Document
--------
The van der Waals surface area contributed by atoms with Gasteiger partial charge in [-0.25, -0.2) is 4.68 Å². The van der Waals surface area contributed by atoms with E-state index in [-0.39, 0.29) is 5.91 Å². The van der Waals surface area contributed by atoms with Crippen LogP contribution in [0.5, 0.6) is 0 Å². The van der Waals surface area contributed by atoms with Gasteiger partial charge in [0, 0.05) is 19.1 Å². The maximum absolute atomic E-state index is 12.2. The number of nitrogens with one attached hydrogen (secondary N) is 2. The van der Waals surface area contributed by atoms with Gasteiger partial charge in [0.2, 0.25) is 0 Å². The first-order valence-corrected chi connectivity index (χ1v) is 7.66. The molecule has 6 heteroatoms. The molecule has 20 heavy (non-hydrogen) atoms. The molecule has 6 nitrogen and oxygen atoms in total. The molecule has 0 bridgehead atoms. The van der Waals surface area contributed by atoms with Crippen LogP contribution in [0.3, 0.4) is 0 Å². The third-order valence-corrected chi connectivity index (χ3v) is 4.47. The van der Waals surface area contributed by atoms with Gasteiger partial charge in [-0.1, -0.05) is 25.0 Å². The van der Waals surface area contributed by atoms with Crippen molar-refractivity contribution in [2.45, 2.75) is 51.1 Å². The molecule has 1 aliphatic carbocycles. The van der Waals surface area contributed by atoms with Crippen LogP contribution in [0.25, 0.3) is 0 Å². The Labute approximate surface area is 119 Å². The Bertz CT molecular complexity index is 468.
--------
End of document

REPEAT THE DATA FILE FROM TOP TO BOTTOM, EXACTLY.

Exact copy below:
The van der Waals surface area contributed by atoms with Gasteiger partial charge in [-0.25, -0.2) is 4.68 Å². The van der Waals surface area contributed by atoms with E-state index in [-0.39, 0.29) is 5.91 Å². The van der Waals surface area contributed by atoms with Crippen LogP contribution in [0.5, 0.6) is 0 Å². The van der Waals surface area contributed by atoms with Gasteiger partial charge in [0, 0.05) is 19.1 Å². The maximum absolute atomic E-state index is 12.2. The number of nitrogens with one attached hydrogen (secondary N) is 2. The van der Waals surface area contributed by atoms with Gasteiger partial charge in [0.2, 0.25) is 0 Å². The first-order valence-corrected chi connectivity index (χ1v) is 7.66. The molecule has 6 heteroatoms. The molecule has 20 heavy (non-hydrogen) atoms. The molecule has 6 nitrogen and oxygen atoms in total. The molecule has 0 bridgehead atoms. The van der Waals surface area contributed by atoms with Crippen LogP contribution in [0.3, 0.4) is 0 Å². The third-order valence-corrected chi connectivity index (χ3v) is 4.47. The van der Waals surface area contributed by atoms with Gasteiger partial charge in [-0.1, -0.05) is 25.0 Å². The van der Waals surface area contributed by atoms with Crippen molar-refractivity contribution in [2.45, 2.75) is 51.1 Å². The molecule has 1 aliphatic carbocycles. The van der Waals surface area contributed by atoms with Crippen LogP contribution in [0.25, 0.3) is 0 Å². The Labute approximate surface area is 119 Å². The Bertz CT molecular complexity index is 468.